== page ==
Her face had the excited flush of imminent motherhood as she opened the door. “Welcome to my home,” the 27-year-old Vanessa Zhu beamed. She handed us disposable slippers saved from some hotel trip. The lingering scent of spicy Sichuan food from last night’s dinner hung in the air.
Accompanying me was Maureen, the chief operating officer of one of the world’s largest consumer goods companies. We were in the middle of a six-month project translating insights from home visits and in-depth interviews into new products and packaging designs.
The first home we visited was Vanessa’s in a newer section of Chengdu, the capital of Sichuan province, famed for its fashionable women and a laid-back tea culture. Vanessa’s husband, Xiao Wen, was off at his $800-a-month job as a sales executive in a multinational firm, so Vanessa was showing us through their home.
A sheen of sweat beaded up on Vanessa’s forehead as she waddled through her two-bedroom, 70-square-meter (approximately 700-square-foot) home. Although she had a Haier air conditioner unit installed, it was turned off. She told us she usually had it switched off and other electric appliances unplugged “to save on electricity costs.”
Vanessa spent most of her time preparing for her baby’s arrival. Family and friends had bought gender-neutral items for the baby, because nobody knew whether it would be a boy or a girl. The government prohibited doctors from telling expectant parents the gender of their baby before birth because of fears that families limited to only one child will favor boys and seek abortions if they know they are going to have a girl. China has a skewed sex ratio, with 118 boys born per 100 girls, according to the 2010 census. The typical biological rate should be 103 to 107, according to the National Bureau of Statistics.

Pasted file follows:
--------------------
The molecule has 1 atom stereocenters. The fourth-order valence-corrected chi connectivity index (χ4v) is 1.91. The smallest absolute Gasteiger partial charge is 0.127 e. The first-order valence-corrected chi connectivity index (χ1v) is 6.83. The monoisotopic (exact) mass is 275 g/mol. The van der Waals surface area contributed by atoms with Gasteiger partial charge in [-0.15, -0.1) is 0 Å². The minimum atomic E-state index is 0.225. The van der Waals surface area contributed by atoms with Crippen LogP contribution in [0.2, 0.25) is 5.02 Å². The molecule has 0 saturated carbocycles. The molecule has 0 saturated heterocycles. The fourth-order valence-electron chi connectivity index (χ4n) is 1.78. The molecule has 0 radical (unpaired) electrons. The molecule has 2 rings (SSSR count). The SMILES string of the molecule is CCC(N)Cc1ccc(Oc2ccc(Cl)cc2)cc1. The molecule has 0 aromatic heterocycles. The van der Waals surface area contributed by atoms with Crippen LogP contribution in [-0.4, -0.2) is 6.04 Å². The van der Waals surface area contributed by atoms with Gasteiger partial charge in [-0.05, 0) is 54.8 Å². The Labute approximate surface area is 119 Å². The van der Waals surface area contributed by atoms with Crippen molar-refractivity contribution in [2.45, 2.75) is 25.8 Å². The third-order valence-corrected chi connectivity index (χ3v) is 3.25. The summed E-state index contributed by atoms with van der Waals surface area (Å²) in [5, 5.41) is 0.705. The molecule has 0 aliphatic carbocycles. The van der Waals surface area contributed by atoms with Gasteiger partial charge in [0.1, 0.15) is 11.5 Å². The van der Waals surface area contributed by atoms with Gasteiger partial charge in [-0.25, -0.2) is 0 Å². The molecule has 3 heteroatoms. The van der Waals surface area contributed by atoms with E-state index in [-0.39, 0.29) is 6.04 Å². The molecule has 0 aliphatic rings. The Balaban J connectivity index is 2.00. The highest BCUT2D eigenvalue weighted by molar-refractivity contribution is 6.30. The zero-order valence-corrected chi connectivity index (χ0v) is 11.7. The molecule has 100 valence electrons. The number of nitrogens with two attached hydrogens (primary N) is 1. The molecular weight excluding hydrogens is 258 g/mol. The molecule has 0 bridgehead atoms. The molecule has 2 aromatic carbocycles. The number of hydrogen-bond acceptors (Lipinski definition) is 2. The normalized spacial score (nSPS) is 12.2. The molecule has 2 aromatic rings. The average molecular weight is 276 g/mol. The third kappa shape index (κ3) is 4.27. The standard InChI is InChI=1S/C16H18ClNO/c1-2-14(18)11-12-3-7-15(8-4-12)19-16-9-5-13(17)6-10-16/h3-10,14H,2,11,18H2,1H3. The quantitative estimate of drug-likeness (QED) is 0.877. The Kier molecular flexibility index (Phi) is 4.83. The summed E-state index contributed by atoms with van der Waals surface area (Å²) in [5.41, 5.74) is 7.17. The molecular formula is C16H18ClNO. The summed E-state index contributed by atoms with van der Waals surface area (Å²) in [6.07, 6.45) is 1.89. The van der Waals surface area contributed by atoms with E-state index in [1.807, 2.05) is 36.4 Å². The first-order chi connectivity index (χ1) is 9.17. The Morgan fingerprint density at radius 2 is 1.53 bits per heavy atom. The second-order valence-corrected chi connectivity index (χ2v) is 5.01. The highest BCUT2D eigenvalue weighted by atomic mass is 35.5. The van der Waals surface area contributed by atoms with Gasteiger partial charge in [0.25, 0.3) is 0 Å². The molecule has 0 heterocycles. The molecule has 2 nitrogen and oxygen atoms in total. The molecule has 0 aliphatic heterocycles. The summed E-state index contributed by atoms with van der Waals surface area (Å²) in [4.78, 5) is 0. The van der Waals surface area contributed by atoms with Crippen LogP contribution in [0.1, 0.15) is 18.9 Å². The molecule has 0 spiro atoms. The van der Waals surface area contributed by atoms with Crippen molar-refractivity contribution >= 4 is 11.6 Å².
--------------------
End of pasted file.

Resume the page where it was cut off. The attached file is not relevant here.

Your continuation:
Vanessa explained she and Xiao Wen worried about the toxicity in paint and furniture, so they had already painted the walls with Nippon Paint, a trusted Japanese brand, and bought the crib from Goodbaby, a Chinese maker of baby products with a good reputation for safety. They had also bought wooden dressers far in advance so that all the furniture, paint, and curtains could air out formaldehyde and other toxic smells.
Most Chinese home buyers buy everything new when they move into a new home, from curtains to dressers made from compounded wood to tables. There are few hand-me-downs and most consider older furniture garbage rather than antiques. The mix of smells from all the new items can get overpowering.